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Di Caprio's portrayals of Howard Hughes in The Aviator (2004) and Hugh Glass in The Revenant (2015) won him the Golden Globe Award for Best Actor – Motion Picture Drama.His performance as Jordan Belfort in The Wolf of Wall Street (2013) won him the Golden Globe award for Best Actor – Motion Picture Musical or Comedy.The performance has a sharp, desperate intensity from beginning to end." Di Caprio's first effort of 1995 was Sam Raimi's The Quick and the Dead, a western film.Sony Pictures was dubious over Di Caprio's casting, and as a result, co-star Sharon Stone decided to pay the actor's salary herself.Di Caprio began his career by appearing in television commercials in the late 1980s.He next had recurring roles in various television series, such as the soap opera Santa Barbara and the sitcom Growing Pains.Upon the success of Titanic, Di Caprio stated in 2000: "I have no connection with me during that whole Titanic phenomenon and what my face became around the world [...] I'll never reach that state of popularity again, and I don't expect to.It's not something I'm going to try to achieve either." The following year, Di Caprio made a self-mocking cameo appearance in Woody Allen's caustic satire of the fame industry, Celebrity (1998).
Later in 1993, Di Caprio co-starred as the mentally handicapped brother of Johnny Depp's character in What's Eating Gilbert Grape, a comic-tragic odyssey of a dysfunctional Iowa family.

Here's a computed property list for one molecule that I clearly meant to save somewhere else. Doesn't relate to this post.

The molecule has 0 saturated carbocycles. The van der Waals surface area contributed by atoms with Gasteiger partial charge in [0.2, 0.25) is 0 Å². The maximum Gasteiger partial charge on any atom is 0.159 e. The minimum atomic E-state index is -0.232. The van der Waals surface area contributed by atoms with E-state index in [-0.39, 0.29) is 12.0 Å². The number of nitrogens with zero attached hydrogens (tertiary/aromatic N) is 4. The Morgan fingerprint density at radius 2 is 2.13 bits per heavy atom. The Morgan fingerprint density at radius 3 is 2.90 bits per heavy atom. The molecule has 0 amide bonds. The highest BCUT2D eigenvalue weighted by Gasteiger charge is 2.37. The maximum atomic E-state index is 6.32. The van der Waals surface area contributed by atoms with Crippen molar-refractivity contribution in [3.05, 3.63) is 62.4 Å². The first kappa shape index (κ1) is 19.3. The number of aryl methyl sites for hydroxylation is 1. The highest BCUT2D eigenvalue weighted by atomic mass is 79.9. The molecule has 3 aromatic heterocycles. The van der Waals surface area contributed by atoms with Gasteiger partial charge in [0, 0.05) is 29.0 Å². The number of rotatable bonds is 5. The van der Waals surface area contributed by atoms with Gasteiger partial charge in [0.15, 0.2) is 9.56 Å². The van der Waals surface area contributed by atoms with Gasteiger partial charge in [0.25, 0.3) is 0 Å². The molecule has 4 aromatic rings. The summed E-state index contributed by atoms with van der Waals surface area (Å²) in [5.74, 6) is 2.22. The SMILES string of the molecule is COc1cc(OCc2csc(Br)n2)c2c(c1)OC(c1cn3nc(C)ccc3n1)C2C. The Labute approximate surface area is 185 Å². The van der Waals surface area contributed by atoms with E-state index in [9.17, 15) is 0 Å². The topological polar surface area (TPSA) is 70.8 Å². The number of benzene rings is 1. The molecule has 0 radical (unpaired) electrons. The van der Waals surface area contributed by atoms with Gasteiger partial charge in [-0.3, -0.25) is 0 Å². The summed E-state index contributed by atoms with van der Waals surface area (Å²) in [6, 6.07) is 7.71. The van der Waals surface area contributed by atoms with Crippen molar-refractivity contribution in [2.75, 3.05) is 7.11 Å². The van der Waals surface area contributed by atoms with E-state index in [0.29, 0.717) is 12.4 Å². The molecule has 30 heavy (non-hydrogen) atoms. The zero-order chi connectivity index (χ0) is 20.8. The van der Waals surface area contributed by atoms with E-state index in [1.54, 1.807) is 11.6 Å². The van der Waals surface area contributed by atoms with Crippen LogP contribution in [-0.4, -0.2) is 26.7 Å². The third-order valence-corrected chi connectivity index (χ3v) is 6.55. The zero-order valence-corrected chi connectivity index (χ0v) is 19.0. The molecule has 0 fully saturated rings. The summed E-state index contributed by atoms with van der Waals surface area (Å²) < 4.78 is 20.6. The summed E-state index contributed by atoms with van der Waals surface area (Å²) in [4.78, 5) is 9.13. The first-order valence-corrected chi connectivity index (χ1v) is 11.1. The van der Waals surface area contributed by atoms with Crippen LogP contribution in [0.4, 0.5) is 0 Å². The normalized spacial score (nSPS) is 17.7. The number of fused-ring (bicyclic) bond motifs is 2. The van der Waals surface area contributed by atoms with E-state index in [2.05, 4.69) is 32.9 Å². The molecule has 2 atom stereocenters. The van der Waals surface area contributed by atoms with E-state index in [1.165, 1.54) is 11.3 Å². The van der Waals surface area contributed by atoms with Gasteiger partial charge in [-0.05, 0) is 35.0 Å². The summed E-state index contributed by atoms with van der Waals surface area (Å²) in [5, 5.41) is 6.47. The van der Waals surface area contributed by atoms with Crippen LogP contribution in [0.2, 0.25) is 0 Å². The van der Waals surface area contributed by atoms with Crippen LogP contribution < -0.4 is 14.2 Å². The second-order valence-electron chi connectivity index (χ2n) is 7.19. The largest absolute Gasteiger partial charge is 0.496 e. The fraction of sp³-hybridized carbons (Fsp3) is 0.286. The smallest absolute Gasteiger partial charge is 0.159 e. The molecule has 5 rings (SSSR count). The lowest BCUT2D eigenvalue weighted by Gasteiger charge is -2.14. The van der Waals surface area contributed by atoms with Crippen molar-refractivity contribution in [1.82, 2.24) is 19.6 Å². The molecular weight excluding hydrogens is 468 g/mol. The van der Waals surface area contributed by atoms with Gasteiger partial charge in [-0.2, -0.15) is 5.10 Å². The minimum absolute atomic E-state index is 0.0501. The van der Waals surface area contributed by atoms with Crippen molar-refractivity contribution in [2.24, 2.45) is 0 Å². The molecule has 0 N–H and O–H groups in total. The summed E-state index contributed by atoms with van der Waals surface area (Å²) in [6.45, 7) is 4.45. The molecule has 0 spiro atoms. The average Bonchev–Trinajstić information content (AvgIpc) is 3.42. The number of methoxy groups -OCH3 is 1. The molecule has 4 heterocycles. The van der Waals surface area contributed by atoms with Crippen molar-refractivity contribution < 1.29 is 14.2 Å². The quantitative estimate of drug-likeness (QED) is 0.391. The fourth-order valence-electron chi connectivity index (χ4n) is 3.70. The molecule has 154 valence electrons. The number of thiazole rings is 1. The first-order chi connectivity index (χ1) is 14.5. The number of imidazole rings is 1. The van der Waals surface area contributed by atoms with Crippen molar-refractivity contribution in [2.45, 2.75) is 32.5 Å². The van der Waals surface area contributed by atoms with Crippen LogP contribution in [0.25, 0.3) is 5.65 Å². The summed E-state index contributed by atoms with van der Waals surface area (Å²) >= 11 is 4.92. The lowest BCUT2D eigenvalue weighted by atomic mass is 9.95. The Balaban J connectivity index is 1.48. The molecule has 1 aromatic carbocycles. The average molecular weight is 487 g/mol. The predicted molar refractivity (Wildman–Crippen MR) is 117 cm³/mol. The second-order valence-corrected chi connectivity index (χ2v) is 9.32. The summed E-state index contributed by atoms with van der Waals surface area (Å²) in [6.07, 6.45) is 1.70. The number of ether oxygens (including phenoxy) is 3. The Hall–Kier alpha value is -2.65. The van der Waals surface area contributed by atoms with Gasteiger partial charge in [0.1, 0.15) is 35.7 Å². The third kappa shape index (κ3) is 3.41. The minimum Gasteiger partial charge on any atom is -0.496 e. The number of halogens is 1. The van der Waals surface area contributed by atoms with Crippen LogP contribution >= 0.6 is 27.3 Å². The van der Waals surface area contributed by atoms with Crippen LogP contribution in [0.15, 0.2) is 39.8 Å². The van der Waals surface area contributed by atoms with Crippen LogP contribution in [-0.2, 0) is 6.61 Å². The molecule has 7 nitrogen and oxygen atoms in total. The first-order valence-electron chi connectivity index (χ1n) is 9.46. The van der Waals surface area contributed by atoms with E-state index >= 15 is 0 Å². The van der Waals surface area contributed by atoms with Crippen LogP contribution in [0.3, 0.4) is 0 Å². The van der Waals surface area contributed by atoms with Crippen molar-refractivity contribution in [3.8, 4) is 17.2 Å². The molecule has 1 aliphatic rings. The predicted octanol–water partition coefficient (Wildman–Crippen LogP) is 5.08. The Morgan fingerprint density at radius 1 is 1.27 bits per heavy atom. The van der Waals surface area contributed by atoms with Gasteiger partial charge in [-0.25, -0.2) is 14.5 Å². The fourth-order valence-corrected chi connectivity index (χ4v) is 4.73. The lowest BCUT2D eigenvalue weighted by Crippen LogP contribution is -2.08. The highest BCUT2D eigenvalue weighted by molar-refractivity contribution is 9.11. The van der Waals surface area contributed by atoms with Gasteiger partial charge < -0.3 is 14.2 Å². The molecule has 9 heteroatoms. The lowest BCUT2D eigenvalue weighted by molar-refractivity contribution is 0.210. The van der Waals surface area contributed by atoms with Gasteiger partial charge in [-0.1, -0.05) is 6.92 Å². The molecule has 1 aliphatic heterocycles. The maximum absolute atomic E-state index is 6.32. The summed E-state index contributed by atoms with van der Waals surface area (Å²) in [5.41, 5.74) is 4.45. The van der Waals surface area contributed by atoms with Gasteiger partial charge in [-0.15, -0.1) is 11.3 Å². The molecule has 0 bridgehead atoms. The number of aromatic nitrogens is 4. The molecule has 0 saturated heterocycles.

He was acclaimed for his performances in the political war thriller Blood Diamond (2006), the neo-noir crime drama The Departed (2006), the espionage thriller Body of Lies (2008), the drama Revolutionary Road (2008), the psychological thriller Shutter Island (2010), the science fiction thriller Inception (2010), the biographical film J.
Edgar (2011), the western Django Unchained (2012), and the period drama The Great Gatsby (2013).
When Robb decided to expand the black-and-white film to feature length, however, Di Caprio and costar Tobey Maguire had its release blocked by court order, arguing that they never intended to make it a theatrical release, as it would have commercial value thanks to their stardom.
In 1996, Di Caprio appeared opposite Claire Danes in Baz Luhrmann's film Romeo Juliet, an abridged modernization of William Shakespeare's romantic tragedy of the same name, which retained the original Shakespearean dialogue.